Khamenei's Team of Rivals: Iranian Decision-Making, June-July 2014
Iran’s national security decision-making process is not remotely as opaque as it sometimes appears. The recent crisis in Iraq and the nuclear negotiations in Geneva have opened a fascinating window into the efforts of Supreme Leader Ayatollah Ali Khamenei to bring rival groups within his government together behind a single set of policies. He appears to have been remarkably successful in mediating tensions between President Hassan Rouhani and the Islamic Revolutionary Guard Corps senior leaders. They have come together, at least for the moment, behind a coherent set of strategies for dealing with a number of thorny problems in Iraq, the nuclear negotiations, and even economic reforms. It remains to be seen if these accommodations will survive the current crisis, of course, but the success of Khamenei’s efforts so far is impressive.
The relationship between Rouhani and Khamenei is central to almost all Western analyses of Iran’s likely trajectory in foreign and security policy, and in the nuclear negotiations. Much of the hopefulness about the negotiations themselves has stemmed from the assessment that Rouhani is a determined reformer willing to buck the pressures of the “hard-liners,” by which is usually meant the IRGC and the clergy. Rouhani statements suggesting a desire to open Iran to the world appear to contradict the desires of the Supreme Leader, setting up speculation that Rouhani may even be able to press Khamenei further than he would like to go.
But the crisis of the last two months tells another tale. IRGC and clerical criticism of Rouhani died away as Mosul fell to the Islamic State of Iraq and al Sham (ISIS). Khamenei seems to have worked hard to build a new relationship between the president and the IRGC, moreover. One of his oldest and most trusted friends in the military, Armed Forces Chief of the General Staff Major General Hassan Firouzabadi, publicly shut down criticism of Rouhani in IRGC-affiliated media in May and June. Two meetings of the Supreme National Security Council (SNSC) brought the president and the generals together in July and had them singing from the same hymn sheet on Iraq, the nuclear negotiations, and even Rouhani’s economic proposals by the end of the month. Rouhani hosted the commanders for an iftar dinner on July 16, an unusual event followed by mutual public statements of support.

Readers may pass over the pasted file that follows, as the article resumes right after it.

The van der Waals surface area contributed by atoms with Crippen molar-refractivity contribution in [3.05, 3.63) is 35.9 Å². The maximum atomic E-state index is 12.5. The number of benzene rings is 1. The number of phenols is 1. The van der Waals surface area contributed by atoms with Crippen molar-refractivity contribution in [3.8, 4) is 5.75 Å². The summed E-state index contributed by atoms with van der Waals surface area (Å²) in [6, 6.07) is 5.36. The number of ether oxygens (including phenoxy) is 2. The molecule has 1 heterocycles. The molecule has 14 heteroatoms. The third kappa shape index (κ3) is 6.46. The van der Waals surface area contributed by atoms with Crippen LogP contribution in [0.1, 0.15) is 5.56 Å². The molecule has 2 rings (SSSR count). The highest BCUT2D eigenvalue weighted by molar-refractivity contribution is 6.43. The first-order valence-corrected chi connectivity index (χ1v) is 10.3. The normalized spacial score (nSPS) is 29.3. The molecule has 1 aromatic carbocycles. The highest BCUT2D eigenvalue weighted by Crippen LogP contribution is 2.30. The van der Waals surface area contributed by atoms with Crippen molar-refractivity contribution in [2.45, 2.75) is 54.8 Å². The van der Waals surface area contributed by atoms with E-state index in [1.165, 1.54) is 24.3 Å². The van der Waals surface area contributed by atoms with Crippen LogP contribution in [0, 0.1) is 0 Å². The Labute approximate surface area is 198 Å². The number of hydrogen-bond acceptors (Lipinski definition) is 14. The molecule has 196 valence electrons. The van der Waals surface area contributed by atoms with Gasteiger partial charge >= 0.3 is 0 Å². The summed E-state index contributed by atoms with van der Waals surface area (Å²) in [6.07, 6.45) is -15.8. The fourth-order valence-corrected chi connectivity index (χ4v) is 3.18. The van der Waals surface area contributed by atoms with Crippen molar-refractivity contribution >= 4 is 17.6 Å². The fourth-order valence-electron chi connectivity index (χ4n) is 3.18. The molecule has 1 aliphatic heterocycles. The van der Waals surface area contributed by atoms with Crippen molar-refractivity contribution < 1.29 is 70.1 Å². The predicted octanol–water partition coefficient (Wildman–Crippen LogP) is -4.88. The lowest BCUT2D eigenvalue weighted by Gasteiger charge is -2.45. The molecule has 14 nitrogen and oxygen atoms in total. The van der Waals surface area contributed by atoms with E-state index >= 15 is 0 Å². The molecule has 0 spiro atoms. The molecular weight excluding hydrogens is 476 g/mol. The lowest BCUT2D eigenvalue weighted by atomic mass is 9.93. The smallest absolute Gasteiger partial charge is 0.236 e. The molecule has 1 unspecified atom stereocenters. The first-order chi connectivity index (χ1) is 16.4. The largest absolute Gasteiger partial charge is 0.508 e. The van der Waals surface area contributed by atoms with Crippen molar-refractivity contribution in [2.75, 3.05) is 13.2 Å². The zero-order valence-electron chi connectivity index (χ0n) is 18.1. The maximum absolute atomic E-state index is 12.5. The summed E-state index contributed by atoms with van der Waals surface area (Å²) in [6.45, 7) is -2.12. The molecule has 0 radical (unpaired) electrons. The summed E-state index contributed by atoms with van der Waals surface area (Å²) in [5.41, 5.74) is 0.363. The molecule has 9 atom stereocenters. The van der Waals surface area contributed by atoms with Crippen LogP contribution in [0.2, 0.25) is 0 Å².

Khamenei’s actions do not suggest that he fears Rouhani or feels pressured by him. Rouhani’s interactions with the Supreme Leader and with the IRGC do not show a factionalized government riven by power-struggles. On the contrary, the events of the past two months show the Supreme Leader strongly supporting Rouhani, the president, in turn, enthusiastically backing the Supreme Leader’s statements, rhetoric, and policies, and the IRGC supporting both leaders.
American strategies that rely on severe tensions within Iran’s senior leadership or that imagine that Rouhani is somehow seriously at odds with the Supreme Leader and the IRGC on foreign, defense, or nuclear policy are likely to fail. We must reckon, at least for now, with an Iran firmly under the control of the Supreme Leader whose commanders and president are pulling in the same direction—a direction inimical to U.S. interests in the region and the world.
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